Tendon has grown out of my doctoral research needs. It currently includes modules for performing the following: (1) Convert plain text transcriptions to JSON files for use in the Collation Editor (see below); (2) Compile the text from multiple single-verse JSON files into one plain text document; (3) Convert a Markdown-like encoded transcription to TEI; (4) Convert TEI transcription into JSON files for use in the Collation Editor; (5) Combine the single verse collation output files of the Collation Editor into chapter and book length files; (6) Reformat the Collation Editor output to be compatible with the open-cbgm; (7) View TEI encoded transcriptions using the IGNTP stylesheet; (8) Provide a simple interface for configuring the Collation Editor; (9) Provide a user-friendly interface for the open-cbgm; (10) Export the output of the Collation Editor as a fully formatted DOCX critical apparatus suitable for publication.
Tutorial and installation instructions
The IGNTP has adopted and adapted TEI.
This is a module included with Tendon for producing TEI transcriptions with a limited and simplified set of Markdown encodings.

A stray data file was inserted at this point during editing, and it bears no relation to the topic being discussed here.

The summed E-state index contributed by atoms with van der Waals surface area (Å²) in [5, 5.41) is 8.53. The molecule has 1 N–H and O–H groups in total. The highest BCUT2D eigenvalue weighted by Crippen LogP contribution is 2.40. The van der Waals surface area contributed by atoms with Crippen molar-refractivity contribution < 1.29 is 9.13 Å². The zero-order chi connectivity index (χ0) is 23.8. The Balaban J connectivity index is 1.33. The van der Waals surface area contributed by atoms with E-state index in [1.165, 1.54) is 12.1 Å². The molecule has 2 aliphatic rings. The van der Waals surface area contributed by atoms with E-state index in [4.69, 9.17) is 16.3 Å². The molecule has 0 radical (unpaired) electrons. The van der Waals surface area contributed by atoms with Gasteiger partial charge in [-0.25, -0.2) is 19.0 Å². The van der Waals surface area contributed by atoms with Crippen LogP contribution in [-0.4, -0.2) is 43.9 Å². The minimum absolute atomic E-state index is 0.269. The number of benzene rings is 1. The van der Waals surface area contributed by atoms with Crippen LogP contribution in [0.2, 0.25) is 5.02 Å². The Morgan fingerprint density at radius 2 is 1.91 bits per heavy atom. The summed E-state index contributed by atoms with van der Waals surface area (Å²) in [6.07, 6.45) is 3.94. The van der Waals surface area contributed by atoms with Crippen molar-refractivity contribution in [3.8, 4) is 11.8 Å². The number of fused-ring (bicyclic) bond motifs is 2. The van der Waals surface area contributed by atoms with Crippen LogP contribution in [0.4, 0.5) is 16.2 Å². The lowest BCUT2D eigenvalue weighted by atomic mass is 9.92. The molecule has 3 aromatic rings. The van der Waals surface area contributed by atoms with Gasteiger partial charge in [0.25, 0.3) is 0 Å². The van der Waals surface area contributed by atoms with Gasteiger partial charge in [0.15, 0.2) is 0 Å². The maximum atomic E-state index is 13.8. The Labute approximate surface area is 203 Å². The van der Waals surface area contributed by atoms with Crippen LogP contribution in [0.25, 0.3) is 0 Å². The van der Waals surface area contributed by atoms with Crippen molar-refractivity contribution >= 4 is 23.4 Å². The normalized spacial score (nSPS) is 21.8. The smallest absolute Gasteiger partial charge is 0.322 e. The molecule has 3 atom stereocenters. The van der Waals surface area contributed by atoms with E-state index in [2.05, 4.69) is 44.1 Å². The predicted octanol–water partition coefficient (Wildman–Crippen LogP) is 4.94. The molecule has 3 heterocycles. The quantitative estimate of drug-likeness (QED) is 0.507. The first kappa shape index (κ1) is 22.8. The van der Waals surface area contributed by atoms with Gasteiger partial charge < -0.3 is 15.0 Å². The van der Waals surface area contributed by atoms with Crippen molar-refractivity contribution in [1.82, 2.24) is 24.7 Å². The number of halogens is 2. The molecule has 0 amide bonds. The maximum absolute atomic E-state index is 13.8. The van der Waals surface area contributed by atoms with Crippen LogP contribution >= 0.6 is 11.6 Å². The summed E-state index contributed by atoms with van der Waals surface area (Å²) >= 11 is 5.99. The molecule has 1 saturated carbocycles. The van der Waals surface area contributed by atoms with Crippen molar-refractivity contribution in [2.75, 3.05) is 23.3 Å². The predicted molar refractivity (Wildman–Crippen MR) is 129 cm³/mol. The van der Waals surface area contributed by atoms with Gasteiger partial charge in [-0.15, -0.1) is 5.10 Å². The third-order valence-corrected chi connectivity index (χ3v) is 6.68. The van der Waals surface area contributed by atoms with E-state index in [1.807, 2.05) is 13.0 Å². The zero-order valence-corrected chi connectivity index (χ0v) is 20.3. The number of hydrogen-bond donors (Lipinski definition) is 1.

The OTE is a browser-based WYSIWYG (what you see is what you get) word processor that enables a user to create TEI formatted transcriptions in an environment more like Microsoft Word than a code text editor.
A powerful tool for identifying and visualizing multiple texts. While it can output an apparatus encoded in JSON or XML, it is most useful for ad hoc comparisons. It is not suitable for large text critical projects on its own.
The CE is both a graphical interface and extension of CollateX. The CE uses CollateX to produce initial text alignment, but the CE then enables the user to edit the collation. The CE produces an XML collation file. Input transcription files must be JSON formatted.
This is an app that takes TEI transcriptions that were created with the OTE or with "MarkdownTEI" and converts them to JSON transcription files that are compatible with the CE.
This is a browser-based web app. After a user uploads a collation file output of the CE, Apparatus Explorer visualizes the collation as an ECM-style apparatus. The app also enables the user to edit genealogical relationships between readings. This is an ideal midway step between collation and the open-cbgm.
Gerd Mink developed the first implementation. Initially unavailable outside of ECM-related work, the data and interface are now available for anyone to edit.
The open-cbgm was developed by Joey McCollum to be a “Fast, compact, open-source, TEI-compliant C++ implementation of the Coherence-Based Genealogical Method.” It performs the same functions as Gerd Mink’s implementation, but with additional flexibility. It is also the only implementation that is readily available and in which anyone can input their own collation data. The collation output files of the CE work well in the open-cbgm (after they have been cleaned up using either the Apparatus Explorer or Tendon).